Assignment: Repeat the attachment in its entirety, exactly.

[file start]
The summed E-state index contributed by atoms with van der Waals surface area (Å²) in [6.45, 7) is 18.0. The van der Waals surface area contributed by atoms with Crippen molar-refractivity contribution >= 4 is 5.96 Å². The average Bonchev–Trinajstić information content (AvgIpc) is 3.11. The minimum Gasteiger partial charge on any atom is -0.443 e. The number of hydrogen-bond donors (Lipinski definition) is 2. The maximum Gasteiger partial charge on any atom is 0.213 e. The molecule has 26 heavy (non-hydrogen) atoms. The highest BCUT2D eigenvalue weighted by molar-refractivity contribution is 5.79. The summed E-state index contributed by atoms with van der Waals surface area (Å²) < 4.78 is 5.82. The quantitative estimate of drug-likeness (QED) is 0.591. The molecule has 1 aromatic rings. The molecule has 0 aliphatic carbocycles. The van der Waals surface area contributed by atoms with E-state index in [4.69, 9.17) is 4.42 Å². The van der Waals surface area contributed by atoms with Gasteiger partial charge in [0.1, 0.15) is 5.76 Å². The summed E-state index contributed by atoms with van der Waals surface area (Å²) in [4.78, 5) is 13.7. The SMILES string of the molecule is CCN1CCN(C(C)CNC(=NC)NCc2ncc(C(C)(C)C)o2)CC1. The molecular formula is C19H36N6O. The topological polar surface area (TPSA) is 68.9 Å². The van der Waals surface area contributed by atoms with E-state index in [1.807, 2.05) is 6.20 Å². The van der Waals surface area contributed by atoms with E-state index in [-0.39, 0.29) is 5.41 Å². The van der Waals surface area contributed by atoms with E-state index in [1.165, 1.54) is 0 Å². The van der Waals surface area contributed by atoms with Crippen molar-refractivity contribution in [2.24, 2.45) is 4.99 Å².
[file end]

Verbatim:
The summed E-state index contributed by atoms with van der Waals surface area (Å²) in [6.45, 7) is 18.0. The van der Waals surface area contributed by atoms with Crippen molar-refractivity contribution >= 4 is 5.96 Å². The average Bonchev–Trinajstić information content (AvgIpc) is 3.11. The minimum Gasteiger partial charge on any atom is -0.443 e. The number of hydrogen-bond donors (Lipinski definition) is 2. The maximum Gasteiger partial charge on any atom is 0.213 e. The molecule has 26 heavy (non-hydrogen) atoms. The highest BCUT2D eigenvalue weighted by molar-refractivity contribution is 5.79. The summed E-state index contributed by atoms with van der Waals surface area (Å²) < 4.78 is 5.82. The quantitative estimate of drug-likeness (QED) is 0.591. The molecule has 1 aromatic rings. The molecule has 0 aliphatic carbocycles. The van der Waals surface area contributed by atoms with E-state index in [4.69, 9.17) is 4.42 Å². The van der Waals surface area contributed by atoms with Gasteiger partial charge in [0.1, 0.15) is 5.76 Å². The summed E-state index contributed by atoms with van der Waals surface area (Å²) in [4.78, 5) is 13.7. The SMILES string of the molecule is CCN1CCN(C(C)CNC(=NC)NCc2ncc(C(C)(C)C)o2)CC1. The molecular formula is C19H36N6O. The topological polar surface area (TPSA) is 68.9 Å². The van der Waals surface area contributed by atoms with E-state index in [1.807, 2.05) is 6.20 Å². The van der Waals surface area contributed by atoms with E-state index in [-0.39, 0.29) is 5.41 Å². The van der Waals surface area contributed by atoms with E-state index in [1.165, 1.54) is 0 Å². The van der Waals surface area contributed by atoms with Crippen molar-refractivity contribution in [2.24, 2.45) is 4.99 Å².